The information in this article is up to date through tax year 2020 (taxes filed 2021).
Historically, a state could only tax sales by businesses with a physical nexus in the state. A nexus is simply a connection between things. But for sales tax purposes, a business was considered to have a nexus with a state if it had a physical presence, like a storefront, office, or warehouse.
A 2018 Supreme Court ruling in South Dakota v. Wayfair, Inc. changed this legislation pertaining to collecting sales tax. Now, states can require online retailers (even those without a physical presence) to collect sales tax. If you’re an online retailer, like an Etsy shop owner, it’s important to know the rules regarding sales tax, as it varies from state to state.
Which states require sales tax on online purchases?
Following this change in sales tax legislation, many states have created economic nexus standards to require certain e-commerce businesses to collect sales tax.
Each state has its own requirements, and most are intended to impose sales taxes on larger online retailers in an effort to protect small businesses. These requirements are determined by amounts set by the state, called thresholds, which are based on factors like gross sales and number of transactions.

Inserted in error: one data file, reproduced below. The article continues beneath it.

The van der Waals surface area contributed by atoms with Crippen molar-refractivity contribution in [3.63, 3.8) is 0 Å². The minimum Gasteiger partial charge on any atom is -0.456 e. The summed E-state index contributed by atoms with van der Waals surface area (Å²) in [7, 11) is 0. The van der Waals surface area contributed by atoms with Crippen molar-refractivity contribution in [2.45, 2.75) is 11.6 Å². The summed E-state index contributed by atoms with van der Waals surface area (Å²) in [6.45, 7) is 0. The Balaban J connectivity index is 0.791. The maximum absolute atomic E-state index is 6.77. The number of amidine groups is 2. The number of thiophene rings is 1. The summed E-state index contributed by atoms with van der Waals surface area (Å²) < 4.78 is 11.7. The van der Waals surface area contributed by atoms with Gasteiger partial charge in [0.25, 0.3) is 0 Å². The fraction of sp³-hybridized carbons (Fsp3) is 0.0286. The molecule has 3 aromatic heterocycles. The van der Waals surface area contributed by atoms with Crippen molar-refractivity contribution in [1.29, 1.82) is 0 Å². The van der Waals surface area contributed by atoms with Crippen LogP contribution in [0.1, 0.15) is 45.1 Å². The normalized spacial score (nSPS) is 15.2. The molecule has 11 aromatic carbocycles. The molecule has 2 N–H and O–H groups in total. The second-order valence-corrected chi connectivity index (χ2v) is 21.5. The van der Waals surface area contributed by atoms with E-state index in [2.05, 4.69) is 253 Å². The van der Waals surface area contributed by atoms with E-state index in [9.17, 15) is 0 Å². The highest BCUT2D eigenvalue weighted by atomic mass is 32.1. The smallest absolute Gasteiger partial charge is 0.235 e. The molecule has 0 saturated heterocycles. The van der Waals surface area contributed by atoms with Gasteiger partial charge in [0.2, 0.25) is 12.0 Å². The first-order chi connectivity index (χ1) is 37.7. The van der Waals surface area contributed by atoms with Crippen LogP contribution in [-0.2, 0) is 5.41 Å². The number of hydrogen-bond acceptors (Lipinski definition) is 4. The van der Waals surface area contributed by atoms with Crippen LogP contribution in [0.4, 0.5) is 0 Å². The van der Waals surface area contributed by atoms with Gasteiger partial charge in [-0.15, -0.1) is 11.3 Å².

You can see the requirements for charging online sales tax in each state here. Your state’s department of revenue website is always a reliable resource as well.
Which states have no online sales tax?
Delaware, Montana, New Hampshire, Oregon, and Alaska do not currently have a statewide sales tax or online sale sales tax. However, Alaskan localities can impose sales tax, and some are in the process of establishing online sales tax regulations.
Do I have to collect sales tax on out of country sales?
If you are an international seller with no physical presence or sales in the United States, you are not required to collect U.S. sales tax.
If you are an international seller with no physical presence in the U.S., but some of your sales are within the U.S., you may have to charge sales tax on your sales within the U.S. (depending on the requirements for the states in which you make sales).